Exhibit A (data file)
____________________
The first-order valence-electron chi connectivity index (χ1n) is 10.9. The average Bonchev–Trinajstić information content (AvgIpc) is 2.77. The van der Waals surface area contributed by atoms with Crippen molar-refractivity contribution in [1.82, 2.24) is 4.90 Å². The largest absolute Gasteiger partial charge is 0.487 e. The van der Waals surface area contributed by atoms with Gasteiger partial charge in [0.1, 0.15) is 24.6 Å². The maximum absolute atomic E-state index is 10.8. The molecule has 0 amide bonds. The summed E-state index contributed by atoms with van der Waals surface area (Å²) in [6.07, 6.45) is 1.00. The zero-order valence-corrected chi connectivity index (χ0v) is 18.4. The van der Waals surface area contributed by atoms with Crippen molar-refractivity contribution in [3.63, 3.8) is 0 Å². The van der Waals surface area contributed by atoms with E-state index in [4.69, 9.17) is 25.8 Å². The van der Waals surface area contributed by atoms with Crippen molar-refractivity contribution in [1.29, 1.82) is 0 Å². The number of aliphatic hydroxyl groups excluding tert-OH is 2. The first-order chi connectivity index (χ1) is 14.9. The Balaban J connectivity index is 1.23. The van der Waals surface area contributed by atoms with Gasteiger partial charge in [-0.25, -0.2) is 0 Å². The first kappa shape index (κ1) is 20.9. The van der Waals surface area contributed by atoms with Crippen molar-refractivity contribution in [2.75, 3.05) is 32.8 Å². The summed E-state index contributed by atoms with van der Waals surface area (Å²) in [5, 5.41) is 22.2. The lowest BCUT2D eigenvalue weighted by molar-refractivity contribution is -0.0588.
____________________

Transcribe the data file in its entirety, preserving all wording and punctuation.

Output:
The first-order valence-electron chi connectivity index (χ1n) is 10.9. The average Bonchev–Trinajstić information content (AvgIpc) is 2.77. The van der Waals surface area contributed by atoms with Crippen molar-refractivity contribution in [1.82, 2.24) is 4.90 Å². The largest absolute Gasteiger partial charge is 0.487 e. The van der Waals surface area contributed by atoms with Gasteiger partial charge in [0.1, 0.15) is 24.6 Å². The maximum absolute atomic E-state index is 10.8. The molecule has 0 amide bonds. The summed E-state index contributed by atoms with van der Waals surface area (Å²) in [6.07, 6.45) is 1.00. The zero-order valence-corrected chi connectivity index (χ0v) is 18.4. The van der Waals surface area contributed by atoms with Crippen molar-refractivity contribution in [3.63, 3.8) is 0 Å². The van der Waals surface area contributed by atoms with E-state index in [4.69, 9.17) is 25.8 Å². The van der Waals surface area contributed by atoms with Crippen molar-refractivity contribution in [1.29, 1.82) is 0 Å². The number of aliphatic hydroxyl groups excluding tert-OH is 2. The first-order chi connectivity index (χ1) is 14.9. The Balaban J connectivity index is 1.23. The van der Waals surface area contributed by atoms with Gasteiger partial charge in [-0.25, -0.2) is 0 Å². The first kappa shape index (κ1) is 20.9. The van der Waals surface area contributed by atoms with Crippen molar-refractivity contribution in [2.75, 3.05) is 32.8 Å². The summed E-state index contributed by atoms with van der Waals surface area (Å²) in [5, 5.41) is 22.2. The lowest BCUT2D eigenvalue weighted by molar-refractivity contribution is -0.0588.